We have a “go” – in a fashion – for a NFZ-L. CONOPS, COA, ROE, etc; the most important things we really don’t know what we will have. What we do know at the moment is what nations are already throwing their hat in.
CAN: 6 CF-18.
GBR: Unknown number of Tornado and Typhoon fighters. Possible E-3D and tanker support, perhaps others. Frigates HMS CUMBERLAND and HMS WESTMINSTER.
FRA: Bases in southern France & Corsica. CVN FS CHARLES DE GAULLE with 35 aircraft perhaps.
USA: We can bring the the multitude or European based aircraft to bear; if we want to. We have the KEARSARGE ESG in the area. The Big E and her CSG are within reach in a few days; if we want it to. BATAAN ESG will deploy early and can lean in; if we want it to.
ESP: Access to airbases and unspecified aircraft and navy ships.
ITA: Accesses to airbases and support “without reserve” – whatever that means.
BEL: 6 F-16.
QAT: Unspecified support – the only Arab nation so far that I can see coming out post NFZ-L approval.
DEU, I guess, decided they had enough of the Libyan desert a few decades ago – and our other allies I presume were out of OPTAR or some other excuse. As for the rest of NATO – well, this sounds about par.
Before Friday’s meeting, NATO allies were still divided on whether to impose a no-fly zone. While the United States, Britain and France strongly backed the idea, Germany remained cautious and Turkey expressed opposition.
A diplomat said that NATO nations reached consensus on Friday on the imposition of a no-fly zone over Libya, but failed to fix details about how partners will take part in.
NATO ambassadors are expected to meet over the weekend, the diplomat added.
Meanwhile, some NATO nations have expressed their willingness to participate in the deployment of a no-fly zone over Libya.
We shouldn’t expect more from them. Those who could, have. The rest will take a couple of months to figure out how they can do enough to get their flag outside the headquarters – but not enough to take any blame if things should go wrong.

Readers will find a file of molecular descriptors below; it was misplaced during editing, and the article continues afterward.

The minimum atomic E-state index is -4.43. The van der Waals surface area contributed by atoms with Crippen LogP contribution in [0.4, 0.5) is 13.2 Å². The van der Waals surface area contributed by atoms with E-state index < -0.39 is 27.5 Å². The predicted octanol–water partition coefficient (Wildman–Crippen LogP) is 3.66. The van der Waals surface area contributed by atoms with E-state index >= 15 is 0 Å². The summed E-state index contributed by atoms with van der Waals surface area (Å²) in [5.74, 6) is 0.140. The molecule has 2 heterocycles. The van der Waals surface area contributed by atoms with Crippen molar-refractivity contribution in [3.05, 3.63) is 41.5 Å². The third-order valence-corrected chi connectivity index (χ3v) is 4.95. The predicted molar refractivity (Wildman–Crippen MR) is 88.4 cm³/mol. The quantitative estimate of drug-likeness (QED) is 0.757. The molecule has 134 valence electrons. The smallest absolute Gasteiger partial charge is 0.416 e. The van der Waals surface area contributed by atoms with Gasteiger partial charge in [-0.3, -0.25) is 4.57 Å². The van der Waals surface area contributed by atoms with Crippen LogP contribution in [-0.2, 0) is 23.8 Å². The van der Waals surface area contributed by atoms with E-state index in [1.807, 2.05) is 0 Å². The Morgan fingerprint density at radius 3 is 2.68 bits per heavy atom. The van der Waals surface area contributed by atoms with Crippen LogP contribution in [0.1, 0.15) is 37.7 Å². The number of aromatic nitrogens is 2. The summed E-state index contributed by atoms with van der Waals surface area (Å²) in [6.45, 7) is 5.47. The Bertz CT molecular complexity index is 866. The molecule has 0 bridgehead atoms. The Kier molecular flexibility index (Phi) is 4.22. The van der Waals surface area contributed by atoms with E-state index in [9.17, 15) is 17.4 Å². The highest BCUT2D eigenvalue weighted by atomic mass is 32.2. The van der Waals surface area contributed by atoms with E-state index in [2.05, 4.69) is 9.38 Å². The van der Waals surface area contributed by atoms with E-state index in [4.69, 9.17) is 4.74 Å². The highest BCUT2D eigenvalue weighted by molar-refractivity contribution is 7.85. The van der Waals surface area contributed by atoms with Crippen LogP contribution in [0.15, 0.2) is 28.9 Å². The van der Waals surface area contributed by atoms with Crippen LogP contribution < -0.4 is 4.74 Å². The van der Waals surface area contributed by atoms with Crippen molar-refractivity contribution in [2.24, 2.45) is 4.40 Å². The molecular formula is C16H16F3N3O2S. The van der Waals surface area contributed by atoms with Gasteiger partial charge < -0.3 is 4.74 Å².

We also know that there is hard math at work here. Physics and engineering cannot be successfully fudged for long. Almost all the viable non-USN particiapation is shore based. Distance is not your friend, especially with the short legs of many of the fighters being offered. Tanker support will be a huge requirement in money and material if you want a serious NFZ-L – as will heavy AEW. If you want, as some have mentioned, a “No-Drive Zone Libya” (NDZ-L), then you are asking for dramatic increase in the Combined Joint Statement of Requirements (CJSOR) – and will need boots on the ground to do it right.
The role and participation by the USA is still behind closed doors, but unless something unusual happens, we know how this will happen in broad terms;
Michael O’Hanlon, a defense expert at the Brookings Institution, said the United States “frankly might wind up playing the biggest role” because Britain and France may be unable to get sufficient aircraft to Libya quickly enough.
“A key part of the role the U.S. is going to play here is going to be like one of President Obama’s previous jobs: community organizer,” said Brian Katulis, a Middle East expert at the Center for American Progress.
Frank knows time-distance it seems; Brian is a cheeky monkey.
With the atrophied military capability and shaky will of the European nations – not to mention their budget “issues” – any type of significant military action in the Maghreb will require the USA to do the heavy lifting. We are the indispensable nation – and when it comes to any sustained action from the sea, the USN is the indispensable Navy.
If you have to project any type of power ashore with ranges such as here (see post from 01MAR) – the CVN is the indispensable ship. As we have waited to the 11th hour to do anything, I still stand by my statements from 17 days ago; without more than 1 CVN you will not have an effective NFZ-L. We don’t have that yet, and may never.